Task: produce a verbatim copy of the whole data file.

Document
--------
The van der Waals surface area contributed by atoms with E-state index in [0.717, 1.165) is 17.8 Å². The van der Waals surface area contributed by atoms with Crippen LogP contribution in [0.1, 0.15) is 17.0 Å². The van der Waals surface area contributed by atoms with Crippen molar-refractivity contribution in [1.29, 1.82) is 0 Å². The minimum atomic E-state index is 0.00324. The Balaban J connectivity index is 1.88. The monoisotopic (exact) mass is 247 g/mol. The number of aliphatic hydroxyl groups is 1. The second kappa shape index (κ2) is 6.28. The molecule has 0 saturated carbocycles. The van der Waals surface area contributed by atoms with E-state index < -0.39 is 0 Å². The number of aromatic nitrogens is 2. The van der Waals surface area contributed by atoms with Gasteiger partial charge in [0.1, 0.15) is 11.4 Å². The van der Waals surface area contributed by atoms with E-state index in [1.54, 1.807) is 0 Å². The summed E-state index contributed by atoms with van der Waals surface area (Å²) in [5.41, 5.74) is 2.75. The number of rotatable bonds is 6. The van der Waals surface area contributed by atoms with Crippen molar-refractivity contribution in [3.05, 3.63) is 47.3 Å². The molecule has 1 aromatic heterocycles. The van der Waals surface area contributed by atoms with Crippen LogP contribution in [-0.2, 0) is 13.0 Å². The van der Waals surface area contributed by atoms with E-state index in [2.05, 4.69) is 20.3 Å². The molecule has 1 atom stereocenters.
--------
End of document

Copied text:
The van der Waals surface area contributed by atoms with E-state index in [0.717, 1.165) is 17.8 Å². The van der Waals surface area contributed by atoms with Crippen LogP contribution in [0.1, 0.15) is 17.0 Å². The van der Waals surface area contributed by atoms with Crippen molar-refractivity contribution in [1.29, 1.82) is 0 Å². The minimum atomic E-state index is 0.00324. The Balaban J connectivity index is 1.88. The monoisotopic (exact) mass is 247 g/mol. The number of aliphatic hydroxyl groups is 1. The second kappa shape index (κ2) is 6.28. The molecule has 0 saturated carbocycles. The van der Waals surface area contributed by atoms with E-state index < -0.39 is 0 Å². The number of aromatic nitrogens is 2. The van der Waals surface area contributed by atoms with Gasteiger partial charge in [0.1, 0.15) is 11.4 Å². The van der Waals surface area contributed by atoms with E-state index in [1.54, 1.807) is 0 Å². The summed E-state index contributed by atoms with van der Waals surface area (Å²) in [5.41, 5.74) is 2.75. The number of rotatable bonds is 6. The van der Waals surface area contributed by atoms with Crippen molar-refractivity contribution in [3.05, 3.63) is 47.3 Å². The molecule has 1 aromatic heterocycles. The van der Waals surface area contributed by atoms with Crippen LogP contribution in [-0.2, 0) is 13.0 Å². The van der Waals surface area contributed by atoms with E-state index in [2.05, 4.69) is 20.3 Å². The molecule has 1 atom stereocenters.